Gaps in Workers’ Comp Laws

While state workers’ comp laws cover a majority of workers, they don’t cover every employee. All laws contain exclusions and exemptions, which vary from state to state. Many states exclude independent contractors, unpaid volunteer workers, and sole proprietors. Some states exclude casual workers, real estate agents, migrant agricultural workers and/or domestic workers.

Some workers’ comp laws require businesses to purchase workers’ comp insurance only if they employ a specified number of workers. The number varies but is often between two and five. Businesses that employ fewer than the threshold number of workers needn’t buy insurance. In California, employers must buy workers’ comp insurance if they employ even one worker.

Workers’ Comp Insurance Incorporates State Law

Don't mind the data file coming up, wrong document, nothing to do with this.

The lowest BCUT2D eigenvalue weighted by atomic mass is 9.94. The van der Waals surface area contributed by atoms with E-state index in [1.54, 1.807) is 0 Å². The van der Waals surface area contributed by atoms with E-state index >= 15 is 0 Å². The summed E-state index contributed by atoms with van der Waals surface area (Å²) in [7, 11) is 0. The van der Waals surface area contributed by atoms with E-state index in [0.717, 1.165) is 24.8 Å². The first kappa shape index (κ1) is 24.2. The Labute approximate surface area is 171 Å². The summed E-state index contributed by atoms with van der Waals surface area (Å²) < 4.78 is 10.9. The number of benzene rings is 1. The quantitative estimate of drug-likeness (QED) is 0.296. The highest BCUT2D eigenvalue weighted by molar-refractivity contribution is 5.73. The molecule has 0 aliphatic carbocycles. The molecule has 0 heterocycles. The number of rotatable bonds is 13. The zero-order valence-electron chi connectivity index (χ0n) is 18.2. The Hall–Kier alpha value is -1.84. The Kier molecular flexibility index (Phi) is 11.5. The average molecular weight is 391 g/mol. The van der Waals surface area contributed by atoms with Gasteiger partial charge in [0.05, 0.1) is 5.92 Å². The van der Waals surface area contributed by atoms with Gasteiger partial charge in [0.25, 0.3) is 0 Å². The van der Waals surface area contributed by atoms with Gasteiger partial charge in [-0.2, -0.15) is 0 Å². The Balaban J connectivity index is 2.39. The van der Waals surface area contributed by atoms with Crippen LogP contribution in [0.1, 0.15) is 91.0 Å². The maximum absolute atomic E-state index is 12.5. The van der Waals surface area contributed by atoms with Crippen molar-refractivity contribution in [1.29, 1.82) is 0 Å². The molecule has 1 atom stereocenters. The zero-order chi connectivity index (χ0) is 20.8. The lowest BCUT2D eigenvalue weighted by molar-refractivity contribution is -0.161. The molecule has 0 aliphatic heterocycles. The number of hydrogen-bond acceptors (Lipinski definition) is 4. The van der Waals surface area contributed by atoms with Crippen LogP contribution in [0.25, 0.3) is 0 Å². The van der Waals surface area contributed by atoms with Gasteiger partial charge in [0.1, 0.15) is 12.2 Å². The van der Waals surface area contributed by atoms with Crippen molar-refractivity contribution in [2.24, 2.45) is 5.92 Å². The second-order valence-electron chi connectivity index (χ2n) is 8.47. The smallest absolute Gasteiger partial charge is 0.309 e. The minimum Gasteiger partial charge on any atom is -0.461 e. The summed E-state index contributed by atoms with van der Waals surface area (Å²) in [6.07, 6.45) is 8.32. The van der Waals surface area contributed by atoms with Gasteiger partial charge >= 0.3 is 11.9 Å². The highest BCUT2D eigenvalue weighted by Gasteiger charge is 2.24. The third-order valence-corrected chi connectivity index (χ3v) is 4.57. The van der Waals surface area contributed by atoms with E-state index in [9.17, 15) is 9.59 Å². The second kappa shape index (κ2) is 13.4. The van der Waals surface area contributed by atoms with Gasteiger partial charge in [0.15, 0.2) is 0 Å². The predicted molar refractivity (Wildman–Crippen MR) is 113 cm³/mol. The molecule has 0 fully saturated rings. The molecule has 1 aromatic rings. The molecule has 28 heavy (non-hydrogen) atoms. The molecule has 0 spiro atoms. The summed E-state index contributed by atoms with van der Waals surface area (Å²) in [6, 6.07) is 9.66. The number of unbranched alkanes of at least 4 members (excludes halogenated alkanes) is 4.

State workers’ comp laws determine which workers are covered in a policy, and most states use the National Council on Compensation’s Standards or the NCCI (California uses the WCIRB's standards). Only workers who are covered by the state law are eligible for benefits under the policy. The policy won’t pay benefits to injured workers who aren’t covered by the state law. For example, suppose that Susan volunteers at a soup kitchen operated by a non-profit organization located in California. One day, Susan is helping to prepare food when she falls on a slippery floor, breaking her leg. If Susan files a workers’ comp claim, the organization’s workers’ comp policy won’t pay any benefits. Volunteer workers aren’t covered by California’s workers’ comp law.

What's Covered by Employers' Liability Insurance